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Have tea with me

Aristotle at Afternoon Tea participates in the Amazon Services LLC Associates Program, an affiliate advertising program designed to provide a means for sites to earn commissions by linking to Amazon. This means that whenever you buy a book on Amazon from a link on here, I get a small percentage of its price. That helps support my writing in a small way, so thank you. Happy reading!

© 2014-2018 Yara Zgheib All Rights Reserved

 

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On a Tray

December 6, 2018

Cocktail hour at an art déco boutique hotel. Charleston. December. It does not snow in Charleston; it pours on the tall French windowpanes.

 

Photo by Caglar Araz on Unsplash

 

Inside, a log fire roars, orange glowing onto the turquoise blue walls and the art; the paintings flicker to life. So do the crystal chandeliers. Scattered rainbows.

 

The clientèle is elegant, shimmering as well; diamonds and gold. Martini glasses. Effervescent champagne. The bartender, in a black bowtie, smoothly, efficiently flirts, offers compliments and complimentary nuts, fills and refills glasses seamlessly, focusing on every guest.

 

But the room’s attention, really, is on the jazz musicians. He is on the guitar, she on the violin. The tunes are soft and familiar. No words, no need; the crowd sways along in rhythm to their sultry variations of Summertime, Formidable, and La vie en rose. A couple dance in a corner.

 

To the left of the performing duo, by the tall shimmering tree, a buffet on which is laid an array of canapés, nuts, cheeses, strawberries.  Des amuses-bouche that pair well with cocktails, jazz, and rainy December evenings. Even a steaming pot of hot coffee, and for the younger guests, milk and cookies.

 

The music plays against the polished backdrop of velvet, oak, refined chatter. No one seems to notice the side door quietly being pushed open. In with the rain enters a man who is certainly not a patron. His coat is muddy and soaked. His eyes, and probably belly, are hungry.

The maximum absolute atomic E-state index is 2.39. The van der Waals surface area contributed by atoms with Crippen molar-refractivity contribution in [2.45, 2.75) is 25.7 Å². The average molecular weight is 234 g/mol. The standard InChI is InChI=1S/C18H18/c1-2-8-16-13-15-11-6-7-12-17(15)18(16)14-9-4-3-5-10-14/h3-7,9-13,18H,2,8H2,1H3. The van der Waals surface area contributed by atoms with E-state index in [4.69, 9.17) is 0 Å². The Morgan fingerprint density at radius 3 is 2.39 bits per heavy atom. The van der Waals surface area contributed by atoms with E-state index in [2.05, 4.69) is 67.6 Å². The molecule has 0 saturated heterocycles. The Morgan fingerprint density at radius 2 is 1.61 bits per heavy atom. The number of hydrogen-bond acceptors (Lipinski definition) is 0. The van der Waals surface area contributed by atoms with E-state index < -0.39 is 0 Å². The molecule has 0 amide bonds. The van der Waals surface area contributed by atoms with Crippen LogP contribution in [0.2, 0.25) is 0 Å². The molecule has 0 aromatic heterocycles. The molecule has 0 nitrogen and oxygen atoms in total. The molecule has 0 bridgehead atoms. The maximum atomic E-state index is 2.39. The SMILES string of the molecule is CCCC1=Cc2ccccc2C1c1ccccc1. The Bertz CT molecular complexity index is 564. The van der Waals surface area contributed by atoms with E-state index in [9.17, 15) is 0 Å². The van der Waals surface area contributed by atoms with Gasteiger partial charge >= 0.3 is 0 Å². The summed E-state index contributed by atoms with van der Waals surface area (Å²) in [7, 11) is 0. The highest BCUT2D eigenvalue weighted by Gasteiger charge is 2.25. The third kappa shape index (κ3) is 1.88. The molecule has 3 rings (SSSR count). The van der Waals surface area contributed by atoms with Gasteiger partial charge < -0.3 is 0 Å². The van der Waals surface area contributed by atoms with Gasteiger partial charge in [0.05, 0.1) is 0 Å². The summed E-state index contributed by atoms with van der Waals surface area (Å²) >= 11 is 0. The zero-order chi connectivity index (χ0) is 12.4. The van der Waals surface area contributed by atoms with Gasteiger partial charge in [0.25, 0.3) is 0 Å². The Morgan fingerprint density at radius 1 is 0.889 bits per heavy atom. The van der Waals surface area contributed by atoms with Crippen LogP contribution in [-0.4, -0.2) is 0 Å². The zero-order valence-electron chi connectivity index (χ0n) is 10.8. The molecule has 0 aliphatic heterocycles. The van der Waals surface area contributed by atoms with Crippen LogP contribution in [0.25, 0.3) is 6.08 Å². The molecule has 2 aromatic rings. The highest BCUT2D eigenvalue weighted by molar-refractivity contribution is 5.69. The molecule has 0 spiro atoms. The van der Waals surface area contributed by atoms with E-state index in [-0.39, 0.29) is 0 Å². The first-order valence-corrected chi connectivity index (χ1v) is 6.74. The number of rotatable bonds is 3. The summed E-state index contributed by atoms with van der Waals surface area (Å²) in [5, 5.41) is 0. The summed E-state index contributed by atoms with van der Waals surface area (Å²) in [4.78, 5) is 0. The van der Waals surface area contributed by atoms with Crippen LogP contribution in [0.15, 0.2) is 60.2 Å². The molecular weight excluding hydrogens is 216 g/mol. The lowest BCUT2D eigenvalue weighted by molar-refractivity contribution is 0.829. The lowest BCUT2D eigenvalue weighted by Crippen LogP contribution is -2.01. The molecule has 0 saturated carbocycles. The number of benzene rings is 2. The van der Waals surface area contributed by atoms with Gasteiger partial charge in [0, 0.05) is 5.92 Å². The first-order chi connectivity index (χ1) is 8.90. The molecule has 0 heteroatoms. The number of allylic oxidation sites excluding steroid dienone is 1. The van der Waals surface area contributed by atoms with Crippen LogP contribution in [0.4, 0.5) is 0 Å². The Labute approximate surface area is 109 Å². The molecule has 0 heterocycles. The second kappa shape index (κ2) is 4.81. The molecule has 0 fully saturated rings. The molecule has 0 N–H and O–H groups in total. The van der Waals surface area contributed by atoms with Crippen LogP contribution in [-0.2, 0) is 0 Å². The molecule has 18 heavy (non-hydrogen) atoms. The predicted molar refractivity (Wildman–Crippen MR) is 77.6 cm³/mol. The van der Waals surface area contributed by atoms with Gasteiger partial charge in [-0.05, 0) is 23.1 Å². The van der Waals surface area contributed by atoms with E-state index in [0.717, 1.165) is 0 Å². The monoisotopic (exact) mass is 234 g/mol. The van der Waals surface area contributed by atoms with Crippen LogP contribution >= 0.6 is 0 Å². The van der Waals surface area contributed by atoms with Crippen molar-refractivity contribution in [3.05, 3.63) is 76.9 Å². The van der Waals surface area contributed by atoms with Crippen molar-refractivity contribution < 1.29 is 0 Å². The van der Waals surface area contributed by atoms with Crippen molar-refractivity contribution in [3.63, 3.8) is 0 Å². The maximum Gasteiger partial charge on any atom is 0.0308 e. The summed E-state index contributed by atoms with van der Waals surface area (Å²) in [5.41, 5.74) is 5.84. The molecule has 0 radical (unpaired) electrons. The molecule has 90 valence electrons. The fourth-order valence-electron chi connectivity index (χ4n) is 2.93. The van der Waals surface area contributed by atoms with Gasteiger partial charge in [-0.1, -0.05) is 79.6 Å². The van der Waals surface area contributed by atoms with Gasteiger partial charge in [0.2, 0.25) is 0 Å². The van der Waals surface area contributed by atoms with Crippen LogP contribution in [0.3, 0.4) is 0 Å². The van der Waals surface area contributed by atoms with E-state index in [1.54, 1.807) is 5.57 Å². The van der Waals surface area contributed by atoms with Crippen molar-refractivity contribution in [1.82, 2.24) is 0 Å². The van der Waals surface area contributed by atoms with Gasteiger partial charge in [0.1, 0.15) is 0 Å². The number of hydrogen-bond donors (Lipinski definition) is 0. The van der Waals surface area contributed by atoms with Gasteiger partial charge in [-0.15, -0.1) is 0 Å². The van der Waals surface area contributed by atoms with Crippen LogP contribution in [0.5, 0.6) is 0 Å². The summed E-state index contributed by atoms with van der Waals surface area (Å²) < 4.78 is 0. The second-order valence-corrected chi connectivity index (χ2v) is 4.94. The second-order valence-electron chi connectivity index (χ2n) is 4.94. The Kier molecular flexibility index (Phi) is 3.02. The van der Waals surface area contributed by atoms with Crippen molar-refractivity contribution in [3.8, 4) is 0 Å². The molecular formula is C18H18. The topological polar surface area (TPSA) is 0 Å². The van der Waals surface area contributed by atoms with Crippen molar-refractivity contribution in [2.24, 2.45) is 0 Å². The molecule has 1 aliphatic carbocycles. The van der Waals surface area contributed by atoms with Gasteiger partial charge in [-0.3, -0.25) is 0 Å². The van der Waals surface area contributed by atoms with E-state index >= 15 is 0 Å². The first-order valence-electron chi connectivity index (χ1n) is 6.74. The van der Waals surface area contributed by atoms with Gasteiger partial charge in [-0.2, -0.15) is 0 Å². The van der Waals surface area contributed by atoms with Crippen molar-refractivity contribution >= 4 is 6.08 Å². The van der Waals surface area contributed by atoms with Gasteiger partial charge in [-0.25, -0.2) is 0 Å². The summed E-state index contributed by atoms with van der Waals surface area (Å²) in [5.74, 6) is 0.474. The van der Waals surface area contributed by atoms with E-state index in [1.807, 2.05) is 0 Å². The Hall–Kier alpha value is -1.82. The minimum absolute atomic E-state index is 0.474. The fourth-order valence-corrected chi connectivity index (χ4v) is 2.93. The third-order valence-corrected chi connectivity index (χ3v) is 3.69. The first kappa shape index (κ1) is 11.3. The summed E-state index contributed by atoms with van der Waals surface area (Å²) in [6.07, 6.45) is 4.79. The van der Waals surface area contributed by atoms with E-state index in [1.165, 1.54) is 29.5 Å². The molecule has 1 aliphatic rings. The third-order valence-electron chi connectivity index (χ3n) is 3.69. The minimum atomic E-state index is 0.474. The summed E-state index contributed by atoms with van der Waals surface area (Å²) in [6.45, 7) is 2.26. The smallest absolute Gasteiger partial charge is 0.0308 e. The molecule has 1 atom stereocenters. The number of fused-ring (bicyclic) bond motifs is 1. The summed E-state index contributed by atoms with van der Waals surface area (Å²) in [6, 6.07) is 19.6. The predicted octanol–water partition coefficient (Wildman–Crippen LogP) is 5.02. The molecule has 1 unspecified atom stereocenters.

He drinks in the chandeliers, the warmth. And the cookies on the buffet. One, two, in a patchy right pocket. One to his mouth. One, two, three, in the other pocket. All the while, he looks around furtively.

 

The effort to blend into the lavish interior is capitalized by an excessively straight back, stiff with the fear of – probable - apprehension. But hunger, primal, overrides the more secondary emotion: pride. Barely swallowed, the chocolate chip cookie is followed by another.

 

A glass of milk hastily chugged while his blue eyes – turquoise in fact - dart left and right. The jazz duo still plays, bartender pouring on. The man wipes his chin on the cuff of his sleeve, the driest part. Turns, hesitates; he knows he should disappear while he still can, not push his luck further.

But,

 

the cookies are so warm and moist, and he has not tried the plain ones. Are those grains of nutmeg nestled in the batter? Or cinnamon? He cannot stop the four-year-old in him from reaching for one. Nutmeg, he smiles. And vanilla. And not too sweet. A hand falls on his shoulder. Jump.

 

Crumbs of cookie fall onto his beard. His heart falls to his gut like he just missed a step in a staircase. He does not dare turn around.

 

The last bite of the telltale cookie is in his hand. He remembers his mother catching him stealing dried figs and prunes from the pantry on a Sunday.

 

I am so sorry. Please do not call the police. I will leave!
 I was just hungry!

 

He rehearses in his head, but before he can speak,

 

Would you like some lemon cookies?

 

I beg your pardon?

 

Lemon cookies, Sir? Nice and hot, freshly baked.

 

He turns, incredulous, and is met with a firmly impassive face. The maître d’hôtel towers over him. A security guard stands near. Between them is a platter of intoxicatingly fragrant cookies.

 

Please, help yourself.

 

He hesitates. A trick? Even so, he actually does.

 

Cold outside.

 

Yeah it is.

 

It may yet snow this Christmas, who knows. How is the cookie?

 

Delichous!

 

His mouth is full, but the sentiment expressed is clear. He swallows the last bite of sweet lemony shortbread. Worth whatever is coming.

 

Nothing does come. The maître d’hôtel places the tray by the others, tips his head slightly toward the homeless man and says:

 

Merry Christmas.

 

He and the bulky guard walk away, leaving the man flabbergasted.

 

The jazz is still playing, bartender still pouring. It is still a lovely night in an art déco boutique hotel in Charleston. December. It is still raining. The fire roars, the chandeliers reflect light onto the street. He takes one more look around, turns to leave. Just as he does,

 

Oh and Sir!

 

 

Do stop by tomorrow at cocktail hour. We will have gingerbread.

 

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